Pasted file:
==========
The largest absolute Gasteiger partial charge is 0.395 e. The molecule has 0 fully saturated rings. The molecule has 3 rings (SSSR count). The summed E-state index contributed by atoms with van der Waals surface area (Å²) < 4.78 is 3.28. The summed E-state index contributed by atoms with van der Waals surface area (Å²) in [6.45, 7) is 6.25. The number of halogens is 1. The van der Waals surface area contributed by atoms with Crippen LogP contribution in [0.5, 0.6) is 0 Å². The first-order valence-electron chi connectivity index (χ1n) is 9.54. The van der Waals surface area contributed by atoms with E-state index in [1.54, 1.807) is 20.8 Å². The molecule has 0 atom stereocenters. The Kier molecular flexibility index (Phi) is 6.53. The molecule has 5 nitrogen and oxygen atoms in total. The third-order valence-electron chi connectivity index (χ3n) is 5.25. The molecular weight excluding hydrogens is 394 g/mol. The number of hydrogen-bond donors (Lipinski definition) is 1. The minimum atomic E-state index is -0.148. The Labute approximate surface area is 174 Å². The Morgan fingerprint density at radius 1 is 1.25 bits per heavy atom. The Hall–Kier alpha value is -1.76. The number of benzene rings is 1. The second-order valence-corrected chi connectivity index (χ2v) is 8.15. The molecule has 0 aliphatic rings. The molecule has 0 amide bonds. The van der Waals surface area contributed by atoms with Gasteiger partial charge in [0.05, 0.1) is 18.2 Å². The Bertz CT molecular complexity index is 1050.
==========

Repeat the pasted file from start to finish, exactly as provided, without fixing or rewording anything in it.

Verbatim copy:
The largest absolute Gasteiger partial charge is 0.395 e. The molecule has 0 fully saturated rings. The molecule has 3 rings (SSSR count). The summed E-state index contributed by atoms with van der Waals surface area (Å²) < 4.78 is 3.28. The summed E-state index contributed by atoms with van der Waals surface area (Å²) in [6.45, 7) is 6.25. The number of halogens is 1. The van der Waals surface area contributed by atoms with Crippen LogP contribution in [0.5, 0.6) is 0 Å². The first-order valence-electron chi connectivity index (χ1n) is 9.54. The van der Waals surface area contributed by atoms with E-state index in [1.54, 1.807) is 20.8 Å². The molecule has 0 atom stereocenters. The Kier molecular flexibility index (Phi) is 6.53. The molecule has 5 nitrogen and oxygen atoms in total. The third-order valence-electron chi connectivity index (χ3n) is 5.25. The molecular weight excluding hydrogens is 394 g/mol. The number of hydrogen-bond donors (Lipinski definition) is 1. The minimum atomic E-state index is -0.148. The Labute approximate surface area is 174 Å². The Morgan fingerprint density at radius 1 is 1.25 bits per heavy atom. The Hall–Kier alpha value is -1.76. The number of benzene rings is 1. The second-order valence-corrected chi connectivity index (χ2v) is 8.15. The molecule has 0 aliphatic rings. The molecule has 0 amide bonds. The van der Waals surface area contributed by atoms with Gasteiger partial charge in [0.05, 0.1) is 18.2 Å². The Bertz CT molecular complexity index is 1050.